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Raise Awareness

The RAISE AWARENESS focus area describes the practical steps to begin or strengthen awareness raising initiatives on antibiotic use and resistance, and provides tools and inspiration for the work.

Why raise awareness?

The goal of raising awareness is to change behaviors and social norms that fuel the problem of antibiotic resistance.

There are behaviors, beliefs and practices that are common to many people which can be very inappropriate when it comes to antibiotic use. There are also many misconceptions about what antibiotic resistance is, how it spreads or what impact it has.

For example, patients may self-medicate and demand antibiotics when they are not needed, and healthcare providers may prescribe or recommend antibiotics unnecessarily. Antibiotics are also used in large amounts for non-medical purposes, such as for routine mass-medication of healthy food animals. In many parts of the world antibiotics are also still used as growth promoters in food-animal production.

There are many reasons for inappropriate behavior, including a lack of understanding of the issue and intensive marketing campaigns that promote antibiotic use.

The importance of effective awareness raising

Below are examples from studies that describe the lack of understanding about antibiotics and resistance. They highlight the need for continuous and effective awareness raising initiatives aimed at changing behaviors.

  • More than 75% of respondents across 12 countries included in the WHO multi-country public awareness survey incorrectly believed that antibiotic resistance occurs when their body becomes resistant to antibiotics, whereas in fact bacteria, not humans, become antibiotic resistant .
  • “Even if participants knew about the possible adverse effects of antibiotics, 57% would recommend antibiotics to their friends and families” (cross-sectional survey in Al-Ahsa community, Saudi Arabia).
  • “87% of the study participants listed viral diseases as an indication for antibiotics” (cross-sectional questionnaire-based survey among Iraqis residing in Amman, Jordan).
  • In the Eurobarometer survey, nearly half of the 26,680 participants across 27 European nations did not know that antibiotics are ineffective against viruses. 41% did not know that they are ineffective against colds and flu.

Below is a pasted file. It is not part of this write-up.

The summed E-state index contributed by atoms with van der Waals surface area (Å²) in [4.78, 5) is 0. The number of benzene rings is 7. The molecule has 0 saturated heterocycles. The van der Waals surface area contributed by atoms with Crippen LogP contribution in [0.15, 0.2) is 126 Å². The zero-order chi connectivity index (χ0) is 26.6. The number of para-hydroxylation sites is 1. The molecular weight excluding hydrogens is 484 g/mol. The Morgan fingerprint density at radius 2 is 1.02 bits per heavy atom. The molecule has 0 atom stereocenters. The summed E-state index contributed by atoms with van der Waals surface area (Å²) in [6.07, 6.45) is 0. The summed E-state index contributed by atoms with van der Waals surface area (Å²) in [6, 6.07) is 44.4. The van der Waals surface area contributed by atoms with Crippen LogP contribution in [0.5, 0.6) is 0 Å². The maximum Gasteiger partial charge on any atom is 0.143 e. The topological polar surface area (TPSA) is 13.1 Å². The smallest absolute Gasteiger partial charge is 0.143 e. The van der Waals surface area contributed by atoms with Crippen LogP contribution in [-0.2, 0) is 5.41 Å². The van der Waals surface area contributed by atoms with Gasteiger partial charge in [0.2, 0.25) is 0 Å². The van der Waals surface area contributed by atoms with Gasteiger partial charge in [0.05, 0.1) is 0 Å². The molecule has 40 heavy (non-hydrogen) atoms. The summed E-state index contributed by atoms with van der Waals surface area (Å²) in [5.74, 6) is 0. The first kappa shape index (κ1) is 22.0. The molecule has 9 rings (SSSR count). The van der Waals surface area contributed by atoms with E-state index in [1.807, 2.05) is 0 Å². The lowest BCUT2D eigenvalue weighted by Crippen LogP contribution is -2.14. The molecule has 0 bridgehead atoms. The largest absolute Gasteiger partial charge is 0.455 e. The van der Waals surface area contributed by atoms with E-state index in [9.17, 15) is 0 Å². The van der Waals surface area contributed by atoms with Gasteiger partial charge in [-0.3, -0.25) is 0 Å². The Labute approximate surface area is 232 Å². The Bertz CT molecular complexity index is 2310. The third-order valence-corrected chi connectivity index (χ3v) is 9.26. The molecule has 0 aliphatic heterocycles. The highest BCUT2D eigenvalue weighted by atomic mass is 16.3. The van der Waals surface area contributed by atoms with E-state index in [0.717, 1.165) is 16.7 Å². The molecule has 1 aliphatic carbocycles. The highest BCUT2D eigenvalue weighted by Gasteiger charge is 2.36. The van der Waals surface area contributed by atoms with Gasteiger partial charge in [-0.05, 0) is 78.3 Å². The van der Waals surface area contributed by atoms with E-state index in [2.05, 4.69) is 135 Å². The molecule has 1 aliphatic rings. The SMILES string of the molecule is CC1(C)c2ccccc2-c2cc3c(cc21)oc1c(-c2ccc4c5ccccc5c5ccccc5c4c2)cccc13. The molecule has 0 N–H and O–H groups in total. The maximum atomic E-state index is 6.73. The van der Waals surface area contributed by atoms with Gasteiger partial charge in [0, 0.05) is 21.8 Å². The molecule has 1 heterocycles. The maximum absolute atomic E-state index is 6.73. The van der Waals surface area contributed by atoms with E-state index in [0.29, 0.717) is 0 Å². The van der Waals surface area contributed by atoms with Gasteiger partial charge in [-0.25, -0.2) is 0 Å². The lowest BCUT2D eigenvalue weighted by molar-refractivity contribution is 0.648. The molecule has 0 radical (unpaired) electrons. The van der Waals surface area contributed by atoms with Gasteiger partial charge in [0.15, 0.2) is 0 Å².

Decisions influenced by human behavior are made before prescribing, dispensing, consuming or discarding antibiotics. In order to change deep-rooted behaviors connected to antibiotic use, social and cultural norms related to health and medicine first must be understood.

Effective advocacy and communication, education and training, and empowerment and networking can lead to improved awareness and understanding of antibiotic resistance and can facilitate behavior change.

Antibiotic resistance is a complex phenomenon that has an impact on human health, animal health and the environment. It is thus important to address the problem from a holistic, or One Health perspective.

Who to target?

Efforts can be aimed at the general public, healthcare professionals, educators, industry, food business operators, civil society organizations, policy makers or opinion leaders, to name a few.

European Commission. Special Eurobarometer 407 Antimicrobial resistance 2013 [Internet]. European Commission; 2013 [cited 2016 Feb 16]. Available from:
World Health Organization - WHO. Antibiotic resistance: Multi-country public awareness survey [Internet]. Geneva, Switzerland: World Health Organization - WHO; 2015 Nov [cited 2015 Nov 20] p. 51. Available from:
Emeka PM, Al-Omar M, Khan TM. Public attitude and justification to purchase antibiotics in the Eastern region Al Ahsa of Saudi Arabia. Saudi Pharm J [Internet]. 2014 Dec;22(6):550–4. Available from:
Darwish DA, Abdelmalek S, Abu Dayyih W, Hamadi S. Awareness of antibiotic use and antimicrobial resistance in the Iraqi community in Jordan. J Infect Dev Ctries [Internet]. 2014 May;8(5):616–23. Available from:
Stålsby Lundborg C, Tamhankar AJ. Understanding and changing human behaviour--antibiotic mainstreaming as an approach to facilitate modification of provider and consumer behaviour. Ups J Med Sci [Internet]. 2014 May;119(2):125–33. Available from:
Organisation for Economic Co-operation and Development - OECD. Global Antimicrobial Use in the Livestock Sector [Internet]. Organisation for Economic Co-operation and Development - OECD; 2015 Feb. Available from:
Okeke IN, Lamikanra A, Edelman R. Socioeconomic and behavioral factors leading to acquired bacterial resistance to antibiotics in developing countries. Emerg Infect Dis [Internet]. 1999 [cited 2014 Oct 5];5(1):18–27. Available from: